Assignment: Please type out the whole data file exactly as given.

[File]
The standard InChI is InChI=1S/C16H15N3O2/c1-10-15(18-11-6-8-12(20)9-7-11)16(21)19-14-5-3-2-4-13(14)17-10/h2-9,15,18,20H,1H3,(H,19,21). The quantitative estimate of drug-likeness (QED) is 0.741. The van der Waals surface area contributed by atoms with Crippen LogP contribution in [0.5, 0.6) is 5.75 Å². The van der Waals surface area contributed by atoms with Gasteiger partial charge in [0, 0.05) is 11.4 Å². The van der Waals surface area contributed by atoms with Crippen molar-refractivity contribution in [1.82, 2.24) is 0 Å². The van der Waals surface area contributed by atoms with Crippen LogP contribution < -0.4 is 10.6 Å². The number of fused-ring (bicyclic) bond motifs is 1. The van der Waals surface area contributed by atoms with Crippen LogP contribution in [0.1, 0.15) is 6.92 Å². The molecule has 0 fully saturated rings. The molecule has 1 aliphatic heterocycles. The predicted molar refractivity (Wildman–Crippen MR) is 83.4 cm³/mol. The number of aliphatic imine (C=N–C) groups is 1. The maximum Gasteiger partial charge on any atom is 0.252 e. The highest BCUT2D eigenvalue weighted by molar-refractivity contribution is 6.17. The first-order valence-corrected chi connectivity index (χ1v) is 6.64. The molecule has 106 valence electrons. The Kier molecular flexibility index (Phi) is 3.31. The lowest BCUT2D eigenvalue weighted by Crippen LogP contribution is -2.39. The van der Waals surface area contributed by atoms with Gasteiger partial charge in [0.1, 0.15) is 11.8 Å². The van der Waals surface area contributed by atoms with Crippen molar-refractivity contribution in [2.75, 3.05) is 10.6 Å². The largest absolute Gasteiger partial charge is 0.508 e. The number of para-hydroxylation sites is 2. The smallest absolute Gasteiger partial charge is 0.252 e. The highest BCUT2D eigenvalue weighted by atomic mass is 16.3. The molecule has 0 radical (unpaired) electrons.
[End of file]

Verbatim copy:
The standard InChI is InChI=1S/C16H15N3O2/c1-10-15(18-11-6-8-12(20)9-7-11)16(21)19-14-5-3-2-4-13(14)17-10/h2-9,15,18,20H,1H3,(H,19,21). The quantitative estimate of drug-likeness (QED) is 0.741. The van der Waals surface area contributed by atoms with Crippen LogP contribution in [0.5, 0.6) is 5.75 Å². The van der Waals surface area contributed by atoms with Gasteiger partial charge in [0, 0.05) is 11.4 Å². The van der Waals surface area contributed by atoms with Crippen molar-refractivity contribution in [1.82, 2.24) is 0 Å². The van der Waals surface area contributed by atoms with Crippen LogP contribution < -0.4 is 10.6 Å². The number of fused-ring (bicyclic) bond motifs is 1. The van der Waals surface area contributed by atoms with Crippen LogP contribution in [0.1, 0.15) is 6.92 Å². The molecule has 0 fully saturated rings. The molecule has 1 aliphatic heterocycles. The predicted molar refractivity (Wildman–Crippen MR) is 83.4 cm³/mol. The number of aliphatic imine (C=N–C) groups is 1. The maximum Gasteiger partial charge on any atom is 0.252 e. The highest BCUT2D eigenvalue weighted by molar-refractivity contribution is 6.17. The first-order valence-corrected chi connectivity index (χ1v) is 6.64. The molecule has 106 valence electrons. The Kier molecular flexibility index (Phi) is 3.31. The lowest BCUT2D eigenvalue weighted by Crippen LogP contribution is -2.39. The van der Waals surface area contributed by atoms with Gasteiger partial charge in [0.1, 0.15) is 11.8 Å². The van der Waals surface area contributed by atoms with Crippen molar-refractivity contribution in [2.75, 3.05) is 10.6 Å². The largest absolute Gasteiger partial charge is 0.508 e. The number of para-hydroxylation sites is 2. The smallest absolute Gasteiger partial charge is 0.252 e. The highest BCUT2D eigenvalue weighted by atomic mass is 16.3. The molecule has 0 radical (unpaired) electrons.